Tag Archives: sunflowers

Happy Halloween

Happy Halloween to all of you!

Here’s a quick photo of some of the pumpkins dressed up for the holiday. Picture of pumpkins with googly eyes by Lynn Kilmore These are all from the rogue pumpkin plants that grew in the back yard grass this year. We pasted googly eyes on them.

I have, unfortunately, been quite sick this year, but the garden has been a cheering influence.

Also, here’s a picture of our dog, KC. The vet technicians dressed up the bandaging on her right paw to look like a Jack ‘O Lantern so that she’s ready to greet trick-or-treaters on Halloween night.

Picture of smiling KC the dog with Jackolantern bandage by Lynn Kilmore

I wish you all a wonderful October.

Cheers, Lynn

 

 

 

A New Mexico Fall Harvest

Green chile plants picture by Lynn KilmoreFall is approaching here in New Mexico, and you can smell it in the air as the various grocery stores roast green chile for their customers.

I’ve actually got two green chile plants growing in the garden bed. I’m thinking I need to harvest the green chile pods this weekend and roast them on the BBQ grill for storage in the freezer for the winter.

Another sign of the approach of fall is that the State Fair has returned to town, and the night temperatures are getting down into the 50-60 F range. It still gets into the 80-95 F range during the day, which makes for some interesting effects on the exteriors of the houses and the outside equipment that go through a 40 degree temperature change in 24 hours.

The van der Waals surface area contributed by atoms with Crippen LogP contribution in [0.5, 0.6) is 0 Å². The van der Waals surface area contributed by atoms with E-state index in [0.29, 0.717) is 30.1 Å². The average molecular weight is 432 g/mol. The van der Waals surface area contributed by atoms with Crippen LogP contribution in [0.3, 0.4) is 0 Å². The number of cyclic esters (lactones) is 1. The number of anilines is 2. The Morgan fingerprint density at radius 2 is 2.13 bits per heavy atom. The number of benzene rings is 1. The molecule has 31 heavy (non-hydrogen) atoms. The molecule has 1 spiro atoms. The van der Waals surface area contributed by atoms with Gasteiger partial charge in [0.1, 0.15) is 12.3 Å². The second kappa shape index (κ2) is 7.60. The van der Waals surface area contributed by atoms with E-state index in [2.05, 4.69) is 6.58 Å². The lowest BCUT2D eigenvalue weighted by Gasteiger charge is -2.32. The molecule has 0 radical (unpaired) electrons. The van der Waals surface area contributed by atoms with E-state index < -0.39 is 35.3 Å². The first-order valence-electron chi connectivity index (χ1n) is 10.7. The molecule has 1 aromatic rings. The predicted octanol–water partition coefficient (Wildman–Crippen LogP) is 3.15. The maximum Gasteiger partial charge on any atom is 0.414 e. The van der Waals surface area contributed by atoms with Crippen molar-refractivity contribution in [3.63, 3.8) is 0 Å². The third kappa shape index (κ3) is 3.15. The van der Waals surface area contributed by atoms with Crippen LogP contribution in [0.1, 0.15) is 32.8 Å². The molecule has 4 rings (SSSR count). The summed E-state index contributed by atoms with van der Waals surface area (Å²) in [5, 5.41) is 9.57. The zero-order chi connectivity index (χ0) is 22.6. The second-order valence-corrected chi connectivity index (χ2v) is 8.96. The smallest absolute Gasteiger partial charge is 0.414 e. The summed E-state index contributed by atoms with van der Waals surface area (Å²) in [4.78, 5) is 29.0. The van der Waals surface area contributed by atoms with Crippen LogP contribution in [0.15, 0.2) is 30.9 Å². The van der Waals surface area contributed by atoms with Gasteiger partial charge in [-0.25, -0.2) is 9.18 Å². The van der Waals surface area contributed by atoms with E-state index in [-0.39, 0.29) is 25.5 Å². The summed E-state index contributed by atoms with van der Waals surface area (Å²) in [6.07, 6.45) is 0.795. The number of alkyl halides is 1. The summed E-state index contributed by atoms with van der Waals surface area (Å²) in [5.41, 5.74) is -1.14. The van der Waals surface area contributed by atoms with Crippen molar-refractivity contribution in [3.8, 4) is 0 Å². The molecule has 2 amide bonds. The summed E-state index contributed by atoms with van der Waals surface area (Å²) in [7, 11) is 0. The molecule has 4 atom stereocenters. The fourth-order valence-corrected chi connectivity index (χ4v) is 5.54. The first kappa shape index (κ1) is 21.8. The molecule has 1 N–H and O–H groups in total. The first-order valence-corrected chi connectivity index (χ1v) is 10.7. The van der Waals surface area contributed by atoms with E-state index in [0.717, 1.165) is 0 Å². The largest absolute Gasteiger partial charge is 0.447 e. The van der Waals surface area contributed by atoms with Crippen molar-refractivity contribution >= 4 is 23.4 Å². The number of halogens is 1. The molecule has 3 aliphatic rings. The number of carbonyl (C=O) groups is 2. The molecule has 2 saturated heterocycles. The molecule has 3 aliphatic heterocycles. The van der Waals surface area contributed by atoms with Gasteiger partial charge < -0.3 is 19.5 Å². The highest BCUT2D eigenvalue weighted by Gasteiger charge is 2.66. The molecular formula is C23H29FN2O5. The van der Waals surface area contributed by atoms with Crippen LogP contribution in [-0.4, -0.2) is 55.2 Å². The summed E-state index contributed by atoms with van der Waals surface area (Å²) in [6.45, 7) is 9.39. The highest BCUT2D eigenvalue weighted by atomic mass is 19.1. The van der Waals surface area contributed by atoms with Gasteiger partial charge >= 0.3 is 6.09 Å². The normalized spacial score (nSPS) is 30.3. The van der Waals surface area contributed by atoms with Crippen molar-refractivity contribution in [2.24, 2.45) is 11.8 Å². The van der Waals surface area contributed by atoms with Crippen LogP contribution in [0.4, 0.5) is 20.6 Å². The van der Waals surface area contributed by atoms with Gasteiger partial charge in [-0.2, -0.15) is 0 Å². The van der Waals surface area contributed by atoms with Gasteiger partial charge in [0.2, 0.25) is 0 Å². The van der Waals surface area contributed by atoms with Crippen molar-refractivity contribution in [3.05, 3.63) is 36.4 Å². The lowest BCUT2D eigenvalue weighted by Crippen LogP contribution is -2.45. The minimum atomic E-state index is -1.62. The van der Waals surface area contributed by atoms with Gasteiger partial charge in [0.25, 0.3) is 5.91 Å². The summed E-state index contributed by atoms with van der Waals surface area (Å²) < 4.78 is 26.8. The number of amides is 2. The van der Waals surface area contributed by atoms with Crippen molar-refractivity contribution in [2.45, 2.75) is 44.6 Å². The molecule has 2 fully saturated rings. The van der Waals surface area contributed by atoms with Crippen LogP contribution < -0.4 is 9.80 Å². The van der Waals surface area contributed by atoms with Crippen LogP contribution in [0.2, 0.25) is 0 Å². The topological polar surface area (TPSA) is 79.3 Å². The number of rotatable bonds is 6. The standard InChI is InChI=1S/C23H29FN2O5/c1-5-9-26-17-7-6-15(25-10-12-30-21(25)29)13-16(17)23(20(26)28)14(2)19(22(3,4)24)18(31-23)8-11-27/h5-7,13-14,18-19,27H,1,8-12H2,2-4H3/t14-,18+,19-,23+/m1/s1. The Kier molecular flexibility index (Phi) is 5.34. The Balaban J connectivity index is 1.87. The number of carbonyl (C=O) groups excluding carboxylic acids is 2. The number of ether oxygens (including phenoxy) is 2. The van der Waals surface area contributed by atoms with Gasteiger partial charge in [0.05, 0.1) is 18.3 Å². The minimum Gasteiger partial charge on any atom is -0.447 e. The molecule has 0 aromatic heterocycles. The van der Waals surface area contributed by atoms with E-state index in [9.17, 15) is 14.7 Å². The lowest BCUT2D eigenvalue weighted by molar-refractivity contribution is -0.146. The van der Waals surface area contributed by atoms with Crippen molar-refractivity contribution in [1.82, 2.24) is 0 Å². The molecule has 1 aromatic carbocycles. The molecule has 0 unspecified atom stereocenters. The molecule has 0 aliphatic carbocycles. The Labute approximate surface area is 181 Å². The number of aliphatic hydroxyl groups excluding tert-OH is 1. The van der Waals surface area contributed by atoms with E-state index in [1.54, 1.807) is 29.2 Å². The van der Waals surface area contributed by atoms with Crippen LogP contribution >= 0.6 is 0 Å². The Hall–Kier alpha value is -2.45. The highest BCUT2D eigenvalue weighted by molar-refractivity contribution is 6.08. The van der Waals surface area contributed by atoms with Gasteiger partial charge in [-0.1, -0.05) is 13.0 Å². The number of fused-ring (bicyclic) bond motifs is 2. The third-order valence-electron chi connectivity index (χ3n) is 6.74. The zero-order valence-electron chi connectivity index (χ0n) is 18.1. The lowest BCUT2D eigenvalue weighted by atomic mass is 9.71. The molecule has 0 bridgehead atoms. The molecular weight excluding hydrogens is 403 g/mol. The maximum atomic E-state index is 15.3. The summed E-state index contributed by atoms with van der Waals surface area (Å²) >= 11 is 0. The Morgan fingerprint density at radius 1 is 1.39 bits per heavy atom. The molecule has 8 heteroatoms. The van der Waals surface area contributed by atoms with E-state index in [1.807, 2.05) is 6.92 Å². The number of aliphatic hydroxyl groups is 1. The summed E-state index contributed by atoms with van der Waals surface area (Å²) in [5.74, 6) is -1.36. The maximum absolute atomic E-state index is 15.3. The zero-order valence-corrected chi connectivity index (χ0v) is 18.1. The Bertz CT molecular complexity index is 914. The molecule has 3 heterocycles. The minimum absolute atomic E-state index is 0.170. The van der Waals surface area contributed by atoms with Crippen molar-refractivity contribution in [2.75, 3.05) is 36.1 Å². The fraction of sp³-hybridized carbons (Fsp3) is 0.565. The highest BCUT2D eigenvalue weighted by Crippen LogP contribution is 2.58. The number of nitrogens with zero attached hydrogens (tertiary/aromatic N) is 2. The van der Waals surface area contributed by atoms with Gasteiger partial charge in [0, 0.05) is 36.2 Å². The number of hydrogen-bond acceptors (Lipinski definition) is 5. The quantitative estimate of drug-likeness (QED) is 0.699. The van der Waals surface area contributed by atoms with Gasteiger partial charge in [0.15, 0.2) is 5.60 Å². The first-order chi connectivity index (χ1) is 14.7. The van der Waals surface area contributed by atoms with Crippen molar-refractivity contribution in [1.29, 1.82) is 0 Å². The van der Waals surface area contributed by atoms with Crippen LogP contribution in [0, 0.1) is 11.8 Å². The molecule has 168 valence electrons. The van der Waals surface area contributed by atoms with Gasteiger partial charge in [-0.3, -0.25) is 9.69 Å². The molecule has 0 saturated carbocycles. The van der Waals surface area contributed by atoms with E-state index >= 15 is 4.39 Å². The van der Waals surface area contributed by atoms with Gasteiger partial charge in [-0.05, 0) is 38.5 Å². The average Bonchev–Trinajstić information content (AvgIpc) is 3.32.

Lynn Kilmore picture of a rogue pumpkinWe had a rogue pumpkin plant take over part of the grass in the back yard, and to my bemusement I was able to harvest a fine looking small pumpkin that we’ll be able to use for Halloween this year.

 

We’ve also got a few more sunflowers coming into bloom just now, which brings its own sort of bittersweet joy, because I know this will be the last round of blossoms for the year in the garden. Winter is coming and the nights are getting Picture of sunflower by Lynn Kilmorecold. But the sunflowers blooming are a gorgeous burgundy color. Here’s a picture of one of them.

I hope you all have a pleasant September.

Cheers, Lynn

Sunflowers and a Praying Mantis

The monsoon rains have come to New Mexico. It’s not enough rain to make up for the years of drought, but the desert has turned green and the wildflowers are in bloom.Picture by Lynn Kilmore of sunflowers up close

Here in the garden, the sunflowers are a riot of yellow petals right now. I decided to post a picture.

 

I also took a picture of a young praying mantis hiding in one of the sunflowers.Picture of Praying mantis on sunflower by Lynn Kilmore

I hope you are all getting a chance to enjoy nature.

Cheers, Lynn

The Joy of Unexpected Seeds

Bean Seedlings in a garden bedOnce I started my second year of gardening, I discovered the mystery of seeds.

Or rather, the fun of having vegetables randomly pop up in the garden beds without me actually planting them.

This comes about because I’ve been planting vegetables and sunflowers that produce viable seeds, and also because at the end of the harvest each year I turn the soil over. The leftover seed pods and bodies of the plants get buried in the soil for the winter, and to my joy many of them return in the spring to grow alongside the seeds that are planted.

It’s sort of like having the child of a long-gone friend show up unexpectedly on your doorstep to visit.

In past years I’ve had corn pop up where there shouldn’t be any, as well as sunflowers and beans.

This year I took it a step further, and buried entire dried-out sunflower heads, bean pods, and chopped-up pumpkins in the gardens. Now there’s seedlings of all three plants showing up. I’ve posted a picture of two of the bean seedlings.

From one plant–if it is healthy and the seeds are viable–can come the seedlings to fill a garden bed. From one healthy pumpkin I can get enough seeds to plant a pumpkin patch, if the soil is good and the weather is good and the squash bugs are gone.

Nature can be cruel … but also generous.

See you next week, Lynn